lists  /  announce  owl-users  owl-dev  john-users  john-dev  passwdqc-users  yescrypt  popa3d-users  /  oss-security  kernel-hardening  musl  sabotage  tlsify  passwords  /  crypt-dev  xvendor  /  Bugtraq  Full-Disclosure  linux-kernel  linux-netdev  linux-ext4  linux-hardening  linux-cve-announce  PHC 
Open Source and information security mailing list archives
Hash Suite: Windows password security audit tool. GUI, reports in PDF.
[<prev] [next>] [<thread-prev] [thread-next>] [day] [month] [year] [list]
Date:	Fri, 18 Jan 2008 17:47:02 -0500
From:	"Mike Snitzer" <>
To:	"Linus Torvalds" <>
Cc:	"Mel Gorman" <>,
	"Martin Knoblauch" <>,
	"Fengguang Wu" <>,
	"Peter Zijlstra" <>,,
	"Ingo Molnar" <>,,
	"" <>,
Subject: Re: regression: 100% io-wait with 2.6.24-rcX

On Jan 18, 2008 3:00 PM, Mike Snitzer <> wrote:
> On Jan 18, 2008 12:46 PM, Linus Torvalds <> wrote:
> >
> >
> > On Fri, 18 Jan 2008, Mel Gorman wrote:
> > >
> > > Right, and this is consistent with other complaints about the PFN of the
> > > page mattering to some hardware.
> >
> > I don't think it's actually the PFN per se.
> >
> > I think it's simply that some controllers (quite probably affected by both
> > driver and hardware limits) have some subtle interactions with the size of
> > the IO commands.
> >
> > For example, let's say that you have a controller that has some limit X on
> > the size of IO in flight (whether due to hardware or driver issues doesn't
> > really matter) in addition to a limit on the size of the scatter-gather
> > size. They all tend to have limits, and they differ.
> >
> > Now, the PFN doesn't matter per se, but the allocation pattern definitely
> > matters for whether the IO's are physically contiguous, and thus matters
> > for the size of the scatter-gather thing.
> >
> > Now, generally the rule-of-thumb is that you want big commands, so
> > physical merging is good for you, but I could well imagine that the IO
> > limits interact, and end up hurting each other. Let's say that a better
> > allocation order allows for bigger contiguous physical areas, and thus
> > fewer scatter-gather entries.
> >
> > What does that result in? The obvious answer is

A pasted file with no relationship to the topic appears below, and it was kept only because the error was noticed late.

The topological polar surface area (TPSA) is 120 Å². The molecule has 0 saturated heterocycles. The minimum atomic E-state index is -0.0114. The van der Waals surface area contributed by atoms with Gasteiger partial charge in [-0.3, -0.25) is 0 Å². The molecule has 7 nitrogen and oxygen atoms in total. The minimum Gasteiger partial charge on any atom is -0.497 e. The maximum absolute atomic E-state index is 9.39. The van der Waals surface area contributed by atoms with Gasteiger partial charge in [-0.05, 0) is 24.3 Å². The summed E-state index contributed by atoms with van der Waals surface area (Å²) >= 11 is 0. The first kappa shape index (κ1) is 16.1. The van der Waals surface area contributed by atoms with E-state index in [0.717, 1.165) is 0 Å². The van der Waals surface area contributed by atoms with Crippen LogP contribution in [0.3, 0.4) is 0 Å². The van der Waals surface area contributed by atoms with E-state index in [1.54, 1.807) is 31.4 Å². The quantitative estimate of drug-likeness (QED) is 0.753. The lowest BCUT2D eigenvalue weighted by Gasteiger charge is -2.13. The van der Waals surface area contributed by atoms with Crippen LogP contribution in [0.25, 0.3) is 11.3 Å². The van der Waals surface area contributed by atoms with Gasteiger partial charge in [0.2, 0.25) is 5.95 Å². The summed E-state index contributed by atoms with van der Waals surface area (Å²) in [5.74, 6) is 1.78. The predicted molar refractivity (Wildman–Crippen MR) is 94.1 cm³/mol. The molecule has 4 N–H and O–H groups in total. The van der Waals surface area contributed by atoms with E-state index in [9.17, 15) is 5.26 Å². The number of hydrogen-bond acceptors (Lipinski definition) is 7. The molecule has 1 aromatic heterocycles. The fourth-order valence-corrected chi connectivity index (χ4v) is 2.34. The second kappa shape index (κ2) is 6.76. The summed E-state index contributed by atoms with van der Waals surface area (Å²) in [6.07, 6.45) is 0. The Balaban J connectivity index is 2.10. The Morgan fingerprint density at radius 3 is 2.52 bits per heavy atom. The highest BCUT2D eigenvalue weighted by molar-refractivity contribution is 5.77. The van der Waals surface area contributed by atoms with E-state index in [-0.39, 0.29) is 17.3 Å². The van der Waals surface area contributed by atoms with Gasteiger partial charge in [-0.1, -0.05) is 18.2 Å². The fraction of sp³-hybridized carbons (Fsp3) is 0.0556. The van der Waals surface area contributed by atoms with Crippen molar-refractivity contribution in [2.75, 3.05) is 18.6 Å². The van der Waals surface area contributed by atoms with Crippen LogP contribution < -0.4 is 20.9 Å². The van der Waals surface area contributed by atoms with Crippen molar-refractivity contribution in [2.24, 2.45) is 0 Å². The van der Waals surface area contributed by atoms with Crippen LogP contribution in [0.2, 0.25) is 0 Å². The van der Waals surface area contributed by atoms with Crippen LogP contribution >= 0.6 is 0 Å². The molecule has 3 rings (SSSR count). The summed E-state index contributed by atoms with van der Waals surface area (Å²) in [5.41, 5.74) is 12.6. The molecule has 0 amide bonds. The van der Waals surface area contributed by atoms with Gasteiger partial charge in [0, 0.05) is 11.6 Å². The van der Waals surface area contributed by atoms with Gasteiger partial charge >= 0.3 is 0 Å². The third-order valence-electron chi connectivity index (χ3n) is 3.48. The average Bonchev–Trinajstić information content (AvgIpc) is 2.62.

> >
> >   "Better performance obviously, because the controller needs to do fewer
> >    scatter-gather lookups, and the requests are bigger, because there are
> >    fewer IO's that hit scatter-gather limits!"
> >
> > Agreed?
> >
> > Except maybe the *real* answer for some controllers end up being
> >
> >   "Worse performance, because individual commands grow because they don't
> >    hit the per-command limits, but now we hit the global size-in-flight
> >    limits and have many fewer of these good commands in flight. And while
> >    the commands are larger, it means that there are fewer outstanding
> >    commands, which can mean that the disk cannot scheduling things
> >    as well, or makes high latency of command generation by the controller
> >    much more visible because there aren't enough concurrent requests
> >    queued up to hide it"
> >
> > Is this the reason? I have no idea. But somebody who knows the AACRAID
> > hardware and driver limits might think about interactions like that.
> > Sometimes you actually might want to have smaller individual commands if
> > there is some other limit that means that it can be more advantageous to
> > have many small requests over a few big onees.
> >
> > RAID might well make it worse. Maybe small requests work better because
> > they are simpler to schedule because they only hit one disk (eg if you
> > have simple striping)! So that's another reason why one *large* request
> > may actually be slower than two requests half the size, even if it's
> > against the "normal rule".
> >
> > And it may be that that AACRAID box takes a big hit on DIO exactly because
> > DIO has been optimized almost purely for making one command as big as
> > possible.
> >
> > Just a theory.
> Oddly enough, I'm seeing the opposite here with w/ AACRAID
> configured with 5 LUNS (each 2disk HW RAID0, 1024k stripesz).  That
> is, with dd the avgrqsiz (from iostat) shows DIO to be ~130k whereas
> non-DIO is a mere ~13k! (NOTE: with aacraid, max_hw_sectors_kb=192)
> I can fire up 2.6.24-rc8 in short order to see if things are vastly
> improved (as Martin seems to indicate that he is happy with AACRAID on
> 2.6.24-rc8).  Although even Martin's AACRAID numbers from are
> still quite good (relative to mine).  Martin can you share any tuning
> you may have done to get AACRAID to where it is for you right now?

I can confirm 2.6.24-rc8 behaves like Martin has posted for the
AACRAID.  Slower DIO with smaller avgreqsiz.  Much faster buffered IO
(for my config anyway) with a much larger avgreqsiz (180K).

I have no idea why's request size on non-DIO is _so_ small...

To unsubscribe from this list: send the line "unsubscribe linux-ext4" in
the body of a message to
More majordomo info at

Powered by blists - more mailing lists